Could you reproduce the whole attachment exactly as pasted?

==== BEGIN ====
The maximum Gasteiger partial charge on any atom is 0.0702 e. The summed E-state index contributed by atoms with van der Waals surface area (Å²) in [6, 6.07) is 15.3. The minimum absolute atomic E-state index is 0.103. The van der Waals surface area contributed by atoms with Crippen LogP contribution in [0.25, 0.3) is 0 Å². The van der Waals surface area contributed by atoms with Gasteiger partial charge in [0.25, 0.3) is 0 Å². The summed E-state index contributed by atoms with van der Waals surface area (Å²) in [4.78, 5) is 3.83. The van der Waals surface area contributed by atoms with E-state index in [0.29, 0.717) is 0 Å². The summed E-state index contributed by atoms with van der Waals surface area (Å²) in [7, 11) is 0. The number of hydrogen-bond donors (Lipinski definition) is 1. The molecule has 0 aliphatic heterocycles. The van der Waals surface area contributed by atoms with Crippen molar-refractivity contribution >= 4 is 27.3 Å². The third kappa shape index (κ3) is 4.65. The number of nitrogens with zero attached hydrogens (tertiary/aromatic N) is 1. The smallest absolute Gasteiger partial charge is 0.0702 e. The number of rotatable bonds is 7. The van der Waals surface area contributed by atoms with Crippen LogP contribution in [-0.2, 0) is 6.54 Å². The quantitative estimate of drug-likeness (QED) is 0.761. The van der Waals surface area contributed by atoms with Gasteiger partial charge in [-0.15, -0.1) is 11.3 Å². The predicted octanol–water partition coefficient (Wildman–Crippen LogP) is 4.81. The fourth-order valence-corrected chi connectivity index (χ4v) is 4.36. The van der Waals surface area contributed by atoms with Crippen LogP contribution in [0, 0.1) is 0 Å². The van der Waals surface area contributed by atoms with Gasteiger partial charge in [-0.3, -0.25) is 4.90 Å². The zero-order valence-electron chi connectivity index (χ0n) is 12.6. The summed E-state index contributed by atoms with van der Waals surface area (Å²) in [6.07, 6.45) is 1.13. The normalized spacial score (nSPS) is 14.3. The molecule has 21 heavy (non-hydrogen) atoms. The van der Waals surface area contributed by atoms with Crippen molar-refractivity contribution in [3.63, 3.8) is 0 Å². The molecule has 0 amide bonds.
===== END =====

The maximum Gasteiger partial charge on any atom is 0.0702 e. The summed E-state index contributed by atoms with van der Waals surface area (Å²) in [6, 6.07) is 15.3. The minimum absolute atomic E-state index is 0.103. The van der Waals surface area contributed by atoms with Crippen LogP contribution in [0.25, 0.3) is 0 Å². The van der Waals surface area contributed by atoms with Gasteiger partial charge in [0.25, 0.3) is 0 Å². The summed E-state index contributed by atoms with van der Waals surface area (Å²) in [4.78, 5) is 3.83. The van der Waals surface area contributed by atoms with E-state index in [0.29, 0.717) is 0 Å². The summed E-state index contributed by atoms with van der Waals surface area (Å²) in [7, 11) is 0. The number of hydrogen-bond donors (Lipinski definition) is 1. The molecule has 0 aliphatic heterocycles. The van der Waals surface area contributed by atoms with Crippen molar-refractivity contribution >= 4 is 27.3 Å². The third kappa shape index (κ3) is 4.65. The number of nitrogens with zero attached hydrogens (tertiary/aromatic N) is 1. The smallest absolute Gasteiger partial charge is 0.0702 e. The number of rotatable bonds is 7. The van der Waals surface area contributed by atoms with Crippen LogP contribution in [-0.2, 0) is 6.54 Å². The quantitative estimate of drug-likeness (QED) is 0.761. The van der Waals surface area contributed by atoms with Gasteiger partial charge in [-0.15, -0.1) is 11.3 Å². The predicted octanol–water partition coefficient (Wildman–Crippen LogP) is 4.81. The fourth-order valence-corrected chi connectivity index (χ4v) is 4.36. The van der Waals surface area contributed by atoms with Crippen LogP contribution in [0, 0.1) is 0 Å². The van der Waals surface area contributed by atoms with Gasteiger partial charge in [-0.3, -0.25) is 4.90 Å². The zero-order valence-electron chi connectivity index (χ0n) is 12.6. The summed E-state index contributed by atoms with van der Waals surface area (Å²) in [6.07, 6.45) is 1.13. The normalized spacial score (nSPS) is 14.3. The molecule has 21 heavy (non-hydrogen) atoms. The van der Waals surface area contributed by atoms with Crippen molar-refractivity contribution in [3.63, 3.8) is 0 Å². The molecule has 0 amide bonds.